In my recent experience, I went to my local emergency room five days after my symptoms began, but only after I started to have heart palpitations and an unbearable case of heartburn. I managed to stay hydrated as I’d choked down an entire Pedialtye (ack!), but I was wrecked. The doctor attributed my illness to a nasty case of Norovirus, which is circulating in the San Diego area again, but he said those extra symptoms were actually from exhaustion and hunger – I needed more nutrients and rest. How could I get more nutrients if nothing was sticking in my stomach? I asked him. He said to keep eating anyway, since “your body has to finish shedding the diseased lining of your intestines for all of the purging to stop.” Fabulous, right?

Here’s the problem with waiting it out, however. You shouldn’t make the call to simply rest and switch to a BRAT-like diet on your own for you or your children and wait for the symptoms to pass for more than a day or two. Rest, hydrate, and bland diet, yes. However, viral gastroenteritis and bacterial infections (i.e. c.diff., salmonella and e.coli) that affect the digestive tract can initially look the same, be acquired through the same channels (contaminated food, etc.), but can’t be treated the same way.

You must treat the bacterial infections because they don’t just “run their course” without having massive impacts on you or your child’s system – and you likely need medical intervention like antibiotics to make them stop in a timely manner. Below are threshold recommendations per the Mayo Clinic, but your family physicians may have other guidelines so we urge you to contact them first:

Seek immediate medical care if in addition to the previously mentioned symptoms of malaise, stomach cramps, vomiting and diarrhea, you or your child havethe following symptoms:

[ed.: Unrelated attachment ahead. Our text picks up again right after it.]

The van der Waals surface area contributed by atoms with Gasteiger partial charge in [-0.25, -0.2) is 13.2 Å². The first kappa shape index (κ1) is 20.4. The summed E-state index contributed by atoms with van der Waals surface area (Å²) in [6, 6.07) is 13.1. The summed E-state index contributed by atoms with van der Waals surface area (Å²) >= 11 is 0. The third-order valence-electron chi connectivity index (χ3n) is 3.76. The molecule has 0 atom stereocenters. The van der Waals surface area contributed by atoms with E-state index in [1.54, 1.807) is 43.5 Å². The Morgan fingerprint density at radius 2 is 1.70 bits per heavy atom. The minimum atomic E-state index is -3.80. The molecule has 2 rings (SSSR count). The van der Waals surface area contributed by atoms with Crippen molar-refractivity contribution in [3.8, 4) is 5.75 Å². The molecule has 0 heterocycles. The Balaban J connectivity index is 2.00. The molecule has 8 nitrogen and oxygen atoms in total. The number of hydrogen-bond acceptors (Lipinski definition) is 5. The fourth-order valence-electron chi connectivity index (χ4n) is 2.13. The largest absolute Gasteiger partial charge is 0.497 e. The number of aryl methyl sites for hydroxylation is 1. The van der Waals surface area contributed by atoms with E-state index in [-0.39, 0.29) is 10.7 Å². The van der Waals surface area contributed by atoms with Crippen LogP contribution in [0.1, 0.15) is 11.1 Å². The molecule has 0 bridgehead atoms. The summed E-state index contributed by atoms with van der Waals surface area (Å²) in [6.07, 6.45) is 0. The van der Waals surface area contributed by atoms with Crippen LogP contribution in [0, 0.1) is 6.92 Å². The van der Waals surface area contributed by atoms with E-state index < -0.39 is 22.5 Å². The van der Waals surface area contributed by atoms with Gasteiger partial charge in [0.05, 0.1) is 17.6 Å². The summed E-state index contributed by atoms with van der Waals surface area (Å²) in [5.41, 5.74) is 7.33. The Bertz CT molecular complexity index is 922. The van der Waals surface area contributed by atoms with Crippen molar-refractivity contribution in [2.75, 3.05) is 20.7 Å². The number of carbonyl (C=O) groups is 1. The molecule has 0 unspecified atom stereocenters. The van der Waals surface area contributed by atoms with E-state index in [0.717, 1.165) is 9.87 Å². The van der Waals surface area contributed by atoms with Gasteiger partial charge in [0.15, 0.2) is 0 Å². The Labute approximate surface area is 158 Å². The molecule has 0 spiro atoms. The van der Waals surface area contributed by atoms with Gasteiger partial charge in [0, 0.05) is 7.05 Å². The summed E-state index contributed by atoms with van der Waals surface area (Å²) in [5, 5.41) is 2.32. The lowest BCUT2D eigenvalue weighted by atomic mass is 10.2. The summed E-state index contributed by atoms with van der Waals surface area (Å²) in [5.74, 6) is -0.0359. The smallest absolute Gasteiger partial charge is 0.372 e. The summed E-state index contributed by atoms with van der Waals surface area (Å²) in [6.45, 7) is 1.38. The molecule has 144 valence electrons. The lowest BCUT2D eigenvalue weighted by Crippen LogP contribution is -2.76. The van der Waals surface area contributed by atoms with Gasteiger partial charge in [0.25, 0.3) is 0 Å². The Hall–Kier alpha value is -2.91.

Adults:

  • You’re not able to keep liquids down for 24 hours
  • You’ve been vomiting for more than two days
  • You’re vomiting blood
  • You’re dehydrated — signs of dehydration include excessive thirst, dry mouth, deep yellow urine or little or no urine, and severe weakness, dizziness or lightheadedness
  • You notice blood in your bowel movements
  • You have a fever above 104 F (40 C)

For kids, seek medical care if they:

  • Have a fever of 102 F (38.9 C) or higher
  • Seem lethargic or very irritable
  • Are in a lot of discomfort or pain
  • Have bloody diarrhea
  • Seem dehydrated — watch for signs of dehydration in sick infants and children by comparing how much they drink and urinate with how much is normal for them

For babies seek medical care if they:

  • Have vomiting that lasts more than several hours
  • Haven’t had a wet diaper in six hours
  • Have bloody stools or severe diarrhea
  • Have a sunken soft spot (fontanel) on the top of his or her head
  • Have a dry mouth or cry without tears
  • Are unusually sleepy, drowsy or unresponsive

As always, self-diagnosis is not the way to go when you’re dealing with an illness, particularly one that’s this high-impact – consult your physician or child’s pediatrician for an exam and testing if you have any of the above symptoms and have a concern about you or your child’s well-being. And remember, until you do, hydrate, eat, and rest as much as you can!

For illness spreading and prevention tips, see this helpful guide.

 

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Categories: Infectious Disease + Vaccines, Science 101 + Mythbusting